November 2007

Wi-fi for Eye Care in Rural Tamil Nadu

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With an estimated 15 million visually challenged people, India is home to the largest blind population in the world. The main causes are cataracts, diabetic retinopathy, and glaucoma. Thanks to the new technology used at Aravind Eye Hospital, Theni – thousands of villagers are now able to receive timely eye care.

Formula

Modified Wi-Fi Media Access Control (MAC) protocol + directional antennae + routers= signals+6Mbps speed over distance of 40 miles.

Thus emerged the new WiFi  over long distance (WiLD) or the Wildnet

Results

Real time eye exams are conducted at Vision centres with doctors present in Theni; where the direct connection is 150 times faster than the old dial-up modem; and where the operation cost is practically free (as compared to $200 annually in the old system) after installation cost of $1800.

The Wi-Fi System now provides high bandwidth transferring high quality video imaging over long distances.

Developed under the Technology Infrastructure for Emerging Regions (TIER) project, by a research team at the University of California, Berkeley and Intel Corporation in collaboration with Aravind eye hospitals, this technology is low cost and connects over long distances.

The network at Aravind Eye Hospital, Theni allows its specialists to have a video conference of high quality with patients at 9 clinics in remote areas.

It all began in the year 1976, when driven by compassion, Dr. G. Venkataswamy soon after his retirement at the age of 58 years, formed GOVEL Trust and founded the Aravind Eye Hospital.

Named after Sri Aurobindo, Aravind Hospitals carry forward the 30 year crusade to fight needless blinding in Tamil Nadu. They had a financially sustainable model of providing low cost treatment to large numbers. They gradually spread to a network of 5 Hospitals in Madurai, Theni, Tirunelveli, Coimbatore and Pondicherry.

Challenges

Large population, lack of infrastructure, low per capita income, diseases and illiteracy.

Despite this progress, it was felt that 70% of vulnerable population was in the villages and out of reach. Hence came the concept of Village Vision Centres to provide basic eye care via online video-conferencing. This idea ran into trouble due to lack of Internet Service Providers; low cost service; and fast dial-up speed.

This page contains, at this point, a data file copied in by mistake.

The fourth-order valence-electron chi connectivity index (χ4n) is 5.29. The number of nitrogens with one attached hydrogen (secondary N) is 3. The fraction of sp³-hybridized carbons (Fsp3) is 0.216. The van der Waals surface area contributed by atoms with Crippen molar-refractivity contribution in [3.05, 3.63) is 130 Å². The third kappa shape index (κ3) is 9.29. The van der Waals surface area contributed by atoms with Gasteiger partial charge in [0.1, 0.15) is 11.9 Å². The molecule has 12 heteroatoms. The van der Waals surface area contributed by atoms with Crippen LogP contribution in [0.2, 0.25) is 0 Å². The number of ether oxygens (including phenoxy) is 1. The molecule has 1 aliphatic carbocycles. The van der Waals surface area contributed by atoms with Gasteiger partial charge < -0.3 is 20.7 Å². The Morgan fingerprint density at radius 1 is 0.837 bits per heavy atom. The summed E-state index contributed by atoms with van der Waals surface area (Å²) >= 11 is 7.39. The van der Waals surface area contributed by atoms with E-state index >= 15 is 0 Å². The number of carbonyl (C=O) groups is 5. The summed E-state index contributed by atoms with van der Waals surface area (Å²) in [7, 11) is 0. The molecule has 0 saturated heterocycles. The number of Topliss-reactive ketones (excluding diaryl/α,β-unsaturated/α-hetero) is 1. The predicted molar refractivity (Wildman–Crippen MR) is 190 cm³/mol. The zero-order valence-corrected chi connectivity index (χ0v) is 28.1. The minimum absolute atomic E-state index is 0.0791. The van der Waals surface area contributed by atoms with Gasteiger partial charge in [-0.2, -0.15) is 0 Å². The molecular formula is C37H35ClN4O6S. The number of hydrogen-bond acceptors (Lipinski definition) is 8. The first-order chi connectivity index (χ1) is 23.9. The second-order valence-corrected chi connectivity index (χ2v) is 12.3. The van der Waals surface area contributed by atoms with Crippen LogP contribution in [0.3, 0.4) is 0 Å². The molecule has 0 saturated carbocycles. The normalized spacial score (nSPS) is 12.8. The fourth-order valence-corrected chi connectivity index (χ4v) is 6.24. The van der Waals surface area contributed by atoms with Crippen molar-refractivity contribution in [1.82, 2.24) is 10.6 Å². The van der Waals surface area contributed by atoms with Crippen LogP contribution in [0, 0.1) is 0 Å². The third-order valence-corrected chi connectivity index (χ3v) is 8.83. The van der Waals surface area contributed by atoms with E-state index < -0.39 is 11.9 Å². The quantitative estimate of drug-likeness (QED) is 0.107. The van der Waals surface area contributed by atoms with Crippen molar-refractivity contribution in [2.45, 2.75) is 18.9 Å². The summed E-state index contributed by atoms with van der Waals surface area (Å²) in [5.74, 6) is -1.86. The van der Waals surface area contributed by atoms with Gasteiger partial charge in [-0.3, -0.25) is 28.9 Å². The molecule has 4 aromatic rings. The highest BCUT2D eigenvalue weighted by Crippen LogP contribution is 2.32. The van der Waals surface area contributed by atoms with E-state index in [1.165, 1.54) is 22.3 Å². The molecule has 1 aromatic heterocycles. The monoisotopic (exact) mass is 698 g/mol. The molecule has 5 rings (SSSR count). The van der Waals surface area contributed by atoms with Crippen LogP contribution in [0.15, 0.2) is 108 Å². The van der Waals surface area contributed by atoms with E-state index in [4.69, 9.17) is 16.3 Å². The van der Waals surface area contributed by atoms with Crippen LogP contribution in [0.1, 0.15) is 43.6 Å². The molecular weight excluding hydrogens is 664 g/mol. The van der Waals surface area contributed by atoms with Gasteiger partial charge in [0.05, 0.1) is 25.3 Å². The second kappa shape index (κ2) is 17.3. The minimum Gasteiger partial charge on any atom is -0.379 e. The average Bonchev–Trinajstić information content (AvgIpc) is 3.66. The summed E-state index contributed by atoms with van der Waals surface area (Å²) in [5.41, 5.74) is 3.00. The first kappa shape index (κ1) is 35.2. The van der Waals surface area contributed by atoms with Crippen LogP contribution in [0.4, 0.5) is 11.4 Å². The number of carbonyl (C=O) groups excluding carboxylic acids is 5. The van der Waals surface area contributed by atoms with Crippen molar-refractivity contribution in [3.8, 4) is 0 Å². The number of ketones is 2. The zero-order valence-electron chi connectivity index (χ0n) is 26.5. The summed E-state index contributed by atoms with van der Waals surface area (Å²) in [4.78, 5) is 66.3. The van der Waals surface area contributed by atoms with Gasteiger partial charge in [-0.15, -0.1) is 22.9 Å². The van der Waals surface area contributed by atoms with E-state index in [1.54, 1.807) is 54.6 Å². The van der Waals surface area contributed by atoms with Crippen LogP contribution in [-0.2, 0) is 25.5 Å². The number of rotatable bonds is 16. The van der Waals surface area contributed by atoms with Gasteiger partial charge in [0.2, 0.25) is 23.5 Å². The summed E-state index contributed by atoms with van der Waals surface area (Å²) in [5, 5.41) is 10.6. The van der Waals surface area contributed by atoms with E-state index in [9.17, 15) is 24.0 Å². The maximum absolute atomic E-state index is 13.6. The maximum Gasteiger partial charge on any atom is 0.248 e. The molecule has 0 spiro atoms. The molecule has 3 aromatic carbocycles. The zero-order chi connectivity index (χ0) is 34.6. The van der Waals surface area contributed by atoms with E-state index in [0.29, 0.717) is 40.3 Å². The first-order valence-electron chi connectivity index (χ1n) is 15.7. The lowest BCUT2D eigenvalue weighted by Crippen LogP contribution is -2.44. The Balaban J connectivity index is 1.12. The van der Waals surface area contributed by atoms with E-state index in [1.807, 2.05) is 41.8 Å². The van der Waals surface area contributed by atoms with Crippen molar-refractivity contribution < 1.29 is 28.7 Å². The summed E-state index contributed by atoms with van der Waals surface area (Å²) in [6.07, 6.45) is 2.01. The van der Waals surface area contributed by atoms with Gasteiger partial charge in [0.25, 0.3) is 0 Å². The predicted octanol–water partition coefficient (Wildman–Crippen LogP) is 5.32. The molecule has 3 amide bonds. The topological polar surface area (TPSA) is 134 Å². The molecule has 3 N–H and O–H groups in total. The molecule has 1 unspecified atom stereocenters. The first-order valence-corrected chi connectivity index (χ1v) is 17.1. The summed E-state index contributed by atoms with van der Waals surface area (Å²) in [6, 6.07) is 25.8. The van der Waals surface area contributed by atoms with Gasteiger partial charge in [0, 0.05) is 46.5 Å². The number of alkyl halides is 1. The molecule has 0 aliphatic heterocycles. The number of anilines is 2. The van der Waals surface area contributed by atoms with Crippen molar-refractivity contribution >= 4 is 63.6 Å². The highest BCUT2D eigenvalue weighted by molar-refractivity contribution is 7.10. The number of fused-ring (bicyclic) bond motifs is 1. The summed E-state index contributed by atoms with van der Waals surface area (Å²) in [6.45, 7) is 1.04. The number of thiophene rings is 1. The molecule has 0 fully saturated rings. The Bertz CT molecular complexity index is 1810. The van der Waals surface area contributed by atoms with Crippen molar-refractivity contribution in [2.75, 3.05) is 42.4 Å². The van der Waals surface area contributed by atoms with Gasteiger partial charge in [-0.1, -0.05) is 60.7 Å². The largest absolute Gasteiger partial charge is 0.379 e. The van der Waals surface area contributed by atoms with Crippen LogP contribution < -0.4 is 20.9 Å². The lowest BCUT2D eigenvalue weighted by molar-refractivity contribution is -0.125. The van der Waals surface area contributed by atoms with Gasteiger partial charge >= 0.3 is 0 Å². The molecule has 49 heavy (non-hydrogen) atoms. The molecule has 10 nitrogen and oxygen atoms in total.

Looking for options

“The information technology revolution holds tremendous potential for addressing problems in developing countries,” said Professor Eric Brewer, UC Berkeley (Computer Science) and Director of the Intel Research Berkeley lab.

Recce began in August 2004 at AEH Theni. The work was initiated through Berkeley's Technology and Infrastructure for Emerging Regions (TIER) project. TIER is sponsored by UC Berkeley's Center for Information Technology Research in the Interest of Society (CITRIS.)

Wimax technology for long distance communication, although a ready option could not be used  due to its high cost.

The other option was Wi-Fi or the 802.11 networking standard, defined by a set of international standards limiting its range to 200 feet.

Solution

The Engineers at Berkely tried to adopt Wi-Fi for long distance by adding Antennae. This entailed having a point to point wireless connection, like microwave links, as radio signals need a particular direction.

With collaborative efforts by University of Berkeley, Intel and the Hospital, Wi-Fi over Long Distance (WiLD), was developed. The system was installed in a vision center in the village of Ambasamudram, about seven miles from the Aravind hospital in Theni. It was up and running by 2006. At present the Aravind Eye Hospital at Theni is connected with many outlying clinics in Tamil Nadu. They may be as far as 5 or 15 fifteen kilometers with stations placed in line of sight.

According to Dr Namperumalsamy, Chairman Aravind Eye Care System, more people can be served at an  affordable cost.

Currently the nine Vision Centres linked to Theni serve more than 50,000 people. Each centre is managed by 3 paramedical technicians. Around 2,500 patients interact with doctors via video conference, every month. In cases where a closer exam or surgery is required, the patients are given hospital appointments.

The Hospital is expected to double its remote patient volume in the next 12 months and add 20 more clinics to the network by the middle of 2008. Very soon a million people in the state of Tamil Nadu will have access to low-cost eye care.

The Wi-Fi link up and expansion of network has already started showing effects. A study by the Aravind Eye Care System shows that 85% of the male patients and 58% of female patients got back their jobs after treatment. This may as well be termed 'A positive impact on the health of the Indian Economy'.

This is may be a cost effective way for communities to get conn-ected the world over, when a high-speed networking is found within 50 miles. Apart from the initial cost, there is little running cost as very little power is required to run the system, which incidentally can even run on solar.

The Research was funded by National Science Foundation.  Marratech AB donated the video-conference application.

Small Wildnets have also been built in Ghana and the Philippines for promoting rural Internet.

Wildnet complements already existing technologies like WiMax, cellular broad-band, satellite, or Wi-Fi.

Resource Acknowledgments
www.aravind.org
www.berkeley.edu/news/media/releases
www.intel.com/research/eyecareindia.htm
http://members.forbes.com/global

 

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